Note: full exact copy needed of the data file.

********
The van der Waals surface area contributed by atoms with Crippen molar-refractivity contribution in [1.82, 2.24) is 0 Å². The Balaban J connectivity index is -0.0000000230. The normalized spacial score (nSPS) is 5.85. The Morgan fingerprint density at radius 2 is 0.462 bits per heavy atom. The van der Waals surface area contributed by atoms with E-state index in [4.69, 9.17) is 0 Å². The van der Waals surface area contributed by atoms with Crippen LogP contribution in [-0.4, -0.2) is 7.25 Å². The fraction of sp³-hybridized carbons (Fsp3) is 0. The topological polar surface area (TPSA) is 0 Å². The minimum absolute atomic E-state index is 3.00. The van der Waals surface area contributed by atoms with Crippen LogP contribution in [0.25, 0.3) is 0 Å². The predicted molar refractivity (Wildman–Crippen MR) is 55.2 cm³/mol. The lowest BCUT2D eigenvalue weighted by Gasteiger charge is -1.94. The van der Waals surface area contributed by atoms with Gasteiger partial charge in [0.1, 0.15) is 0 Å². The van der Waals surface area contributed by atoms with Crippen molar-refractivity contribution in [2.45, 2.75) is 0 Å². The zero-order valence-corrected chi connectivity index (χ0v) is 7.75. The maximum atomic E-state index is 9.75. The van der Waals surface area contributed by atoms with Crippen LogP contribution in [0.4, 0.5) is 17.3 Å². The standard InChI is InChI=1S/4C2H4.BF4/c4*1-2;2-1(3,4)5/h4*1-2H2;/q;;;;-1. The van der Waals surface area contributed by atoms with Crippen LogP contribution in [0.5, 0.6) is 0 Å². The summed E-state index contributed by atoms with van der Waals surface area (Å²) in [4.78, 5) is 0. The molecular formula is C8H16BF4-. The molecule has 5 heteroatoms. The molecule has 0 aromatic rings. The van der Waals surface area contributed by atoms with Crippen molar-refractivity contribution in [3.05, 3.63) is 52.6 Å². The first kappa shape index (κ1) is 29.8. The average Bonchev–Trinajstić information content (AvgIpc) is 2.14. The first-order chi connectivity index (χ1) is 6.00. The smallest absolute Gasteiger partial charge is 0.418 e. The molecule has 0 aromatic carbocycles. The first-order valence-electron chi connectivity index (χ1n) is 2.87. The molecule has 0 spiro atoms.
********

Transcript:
The van der Waals surface area contributed by atoms with Crippen molar-refractivity contribution in [1.82, 2.24) is 0 Å². The Balaban J connectivity index is -0.0000000230. The normalized spacial score (nSPS) is 5.85. The Morgan fingerprint density at radius 2 is 0.462 bits per heavy atom. The van der Waals surface area contributed by atoms with E-state index in [4.69, 9.17) is 0 Å². The van der Waals surface area contributed by atoms with Crippen LogP contribution in [-0.4, -0.2) is 7.25 Å². The fraction of sp³-hybridized carbons (Fsp3) is 0. The topological polar surface area (TPSA) is 0 Å². The minimum absolute atomic E-state index is 3.00. The van der Waals surface area contributed by atoms with Crippen LogP contribution in [0.25, 0.3) is 0 Å². The predicted molar refractivity (Wildman–Crippen MR) is 55.2 cm³/mol. The lowest BCUT2D eigenvalue weighted by Gasteiger charge is -1.94. The van der Waals surface area contributed by atoms with Gasteiger partial charge in [0.1, 0.15) is 0 Å². The van der Waals surface area contributed by atoms with Crippen molar-refractivity contribution in [2.45, 2.75) is 0 Å². The zero-order valence-corrected chi connectivity index (χ0v) is 7.75. The maximum atomic E-state index is 9.75. The van der Waals surface area contributed by atoms with Crippen LogP contribution in [0.4, 0.5) is 17.3 Å². The standard InChI is InChI=1S/4C2H4.BF4/c4*1-2;2-1(3,4)5/h4*1-2H2;/q;;;;-1. The van der Waals surface area contributed by atoms with Crippen LogP contribution in [0.5, 0.6) is 0 Å². The summed E-state index contributed by atoms with van der Waals surface area (Å²) in [4.78, 5) is 0. The molecular formula is C8H16BF4-. The molecule has 5 heteroatoms. The molecule has 0 aromatic rings. The van der Waals surface area contributed by atoms with Crippen molar-refractivity contribution in [3.05, 3.63) is 52.6 Å². The first kappa shape index (κ1) is 29.8. The average Bonchev–Trinajstić information content (AvgIpc) is 2.14. The first-order chi connectivity index (χ1) is 6.00. The smallest absolute Gasteiger partial charge is 0.418 e. The molecule has 0 aromatic carbocycles. The first-order valence-electron chi connectivity index (χ1n) is 2.87. The molecule has 0 spiro atoms.